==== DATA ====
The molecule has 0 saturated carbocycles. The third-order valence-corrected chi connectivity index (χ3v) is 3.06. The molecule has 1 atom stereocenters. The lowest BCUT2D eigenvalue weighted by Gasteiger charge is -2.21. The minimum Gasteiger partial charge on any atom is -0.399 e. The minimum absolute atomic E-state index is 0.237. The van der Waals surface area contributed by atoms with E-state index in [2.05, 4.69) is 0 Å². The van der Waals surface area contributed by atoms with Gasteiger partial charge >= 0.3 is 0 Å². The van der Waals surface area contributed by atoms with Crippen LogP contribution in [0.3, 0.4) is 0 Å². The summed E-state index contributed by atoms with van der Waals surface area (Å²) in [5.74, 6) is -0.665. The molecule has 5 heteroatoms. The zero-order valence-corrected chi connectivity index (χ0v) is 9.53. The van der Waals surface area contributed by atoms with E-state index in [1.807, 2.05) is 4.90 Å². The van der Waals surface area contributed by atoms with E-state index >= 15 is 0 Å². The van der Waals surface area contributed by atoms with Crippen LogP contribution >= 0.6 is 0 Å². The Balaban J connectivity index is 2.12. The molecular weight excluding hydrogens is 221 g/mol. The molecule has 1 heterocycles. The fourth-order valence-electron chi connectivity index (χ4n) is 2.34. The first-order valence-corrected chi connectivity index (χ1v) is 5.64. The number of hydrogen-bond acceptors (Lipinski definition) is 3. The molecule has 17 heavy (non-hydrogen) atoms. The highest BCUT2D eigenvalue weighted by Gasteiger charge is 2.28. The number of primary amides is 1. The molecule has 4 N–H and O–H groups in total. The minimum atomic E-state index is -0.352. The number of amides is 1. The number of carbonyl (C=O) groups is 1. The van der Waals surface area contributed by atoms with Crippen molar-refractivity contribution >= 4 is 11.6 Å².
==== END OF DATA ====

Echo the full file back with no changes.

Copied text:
The molecule has 0 saturated carbocycles. The third-order valence-corrected chi connectivity index (χ3v) is 3.06. The molecule has 1 atom stereocenters. The lowest BCUT2D eigenvalue weighted by Gasteiger charge is -2.21. The minimum Gasteiger partial charge on any atom is -0.399 e. The minimum absolute atomic E-state index is 0.237. The van der Waals surface area contributed by atoms with E-state index in [2.05, 4.69) is 0 Å². The van der Waals surface area contributed by atoms with Gasteiger partial charge >= 0.3 is 0 Å². The van der Waals surface area contributed by atoms with Crippen LogP contribution in [0.3, 0.4) is 0 Å². The summed E-state index contributed by atoms with van der Waals surface area (Å²) in [5.74, 6) is -0.665. The molecule has 5 heteroatoms. The zero-order valence-corrected chi connectivity index (χ0v) is 9.53. The van der Waals surface area contributed by atoms with E-state index in [1.807, 2.05) is 4.90 Å². The van der Waals surface area contributed by atoms with E-state index >= 15 is 0 Å². The van der Waals surface area contributed by atoms with Crippen LogP contribution >= 0.6 is 0 Å². The Balaban J connectivity index is 2.12. The molecular weight excluding hydrogens is 221 g/mol. The molecule has 1 heterocycles. The fourth-order valence-electron chi connectivity index (χ4n) is 2.34. The first-order valence-corrected chi connectivity index (χ1v) is 5.64. The number of hydrogen-bond acceptors (Lipinski definition) is 3. The molecule has 17 heavy (non-hydrogen) atoms. The highest BCUT2D eigenvalue weighted by Gasteiger charge is 2.28. The number of primary amides is 1. The molecule has 4 N–H and O–H groups in total. The minimum atomic E-state index is -0.352. The number of amides is 1. The number of carbonyl (C=O) groups is 1. The van der Waals surface area contributed by atoms with Crippen molar-refractivity contribution >= 4 is 11.6 Å².